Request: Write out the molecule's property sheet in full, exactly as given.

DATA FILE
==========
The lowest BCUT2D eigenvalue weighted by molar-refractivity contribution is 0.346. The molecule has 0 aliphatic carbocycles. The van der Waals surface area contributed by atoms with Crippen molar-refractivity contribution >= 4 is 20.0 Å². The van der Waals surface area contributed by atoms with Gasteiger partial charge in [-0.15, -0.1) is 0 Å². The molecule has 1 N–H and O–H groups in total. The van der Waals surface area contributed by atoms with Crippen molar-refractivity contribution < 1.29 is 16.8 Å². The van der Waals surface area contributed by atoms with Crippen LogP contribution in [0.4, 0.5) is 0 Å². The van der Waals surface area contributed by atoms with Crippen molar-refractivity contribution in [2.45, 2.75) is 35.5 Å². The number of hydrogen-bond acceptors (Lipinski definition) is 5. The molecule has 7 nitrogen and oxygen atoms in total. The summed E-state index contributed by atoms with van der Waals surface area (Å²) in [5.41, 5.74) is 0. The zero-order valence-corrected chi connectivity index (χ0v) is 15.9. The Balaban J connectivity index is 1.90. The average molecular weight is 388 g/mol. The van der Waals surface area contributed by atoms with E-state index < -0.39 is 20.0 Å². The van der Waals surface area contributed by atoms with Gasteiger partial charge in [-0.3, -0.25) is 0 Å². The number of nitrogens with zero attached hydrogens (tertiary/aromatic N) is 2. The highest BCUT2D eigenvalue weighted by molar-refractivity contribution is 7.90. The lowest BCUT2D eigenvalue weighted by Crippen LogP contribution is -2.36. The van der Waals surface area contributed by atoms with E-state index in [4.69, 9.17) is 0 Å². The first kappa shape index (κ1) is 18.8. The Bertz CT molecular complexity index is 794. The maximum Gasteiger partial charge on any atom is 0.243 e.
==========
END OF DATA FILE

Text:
The lowest BCUT2D eigenvalue weighted by molar-refractivity contribution is 0.346. The molecule has 0 aliphatic carbocycles. The van der Waals surface area contributed by atoms with Crippen molar-refractivity contribution >= 4 is 20.0 Å². The van der Waals surface area contributed by atoms with Gasteiger partial charge in [-0.15, -0.1) is 0 Å². The molecule has 1 N–H and O–H groups in total. The van der Waals surface area contributed by atoms with Crippen molar-refractivity contribution < 1.29 is 16.8 Å². The van der Waals surface area contributed by atoms with Crippen LogP contribution in [0.4, 0.5) is 0 Å². The van der Waals surface area contributed by atoms with Crippen molar-refractivity contribution in [2.45, 2.75) is 35.5 Å². The number of hydrogen-bond acceptors (Lipinski definition) is 5. The molecule has 7 nitrogen and oxygen atoms in total. The summed E-state index contributed by atoms with van der Waals surface area (Å²) in [5.41, 5.74) is 0. The zero-order valence-corrected chi connectivity index (χ0v) is 15.9. The Balaban J connectivity index is 1.90. The average molecular weight is 388 g/mol. The van der Waals surface area contributed by atoms with E-state index < -0.39 is 20.0 Å². The van der Waals surface area contributed by atoms with Gasteiger partial charge in [-0.3, -0.25) is 0 Å². The number of nitrogens with zero attached hydrogens (tertiary/aromatic N) is 2. The highest BCUT2D eigenvalue weighted by molar-refractivity contribution is 7.90. The lowest BCUT2D eigenvalue weighted by Crippen LogP contribution is -2.36. The van der Waals surface area contributed by atoms with E-state index in [4.69, 9.17) is 0 Å². The first kappa shape index (κ1) is 18.8. The Bertz CT molecular complexity index is 794. The maximum Gasteiger partial charge on any atom is 0.243 e.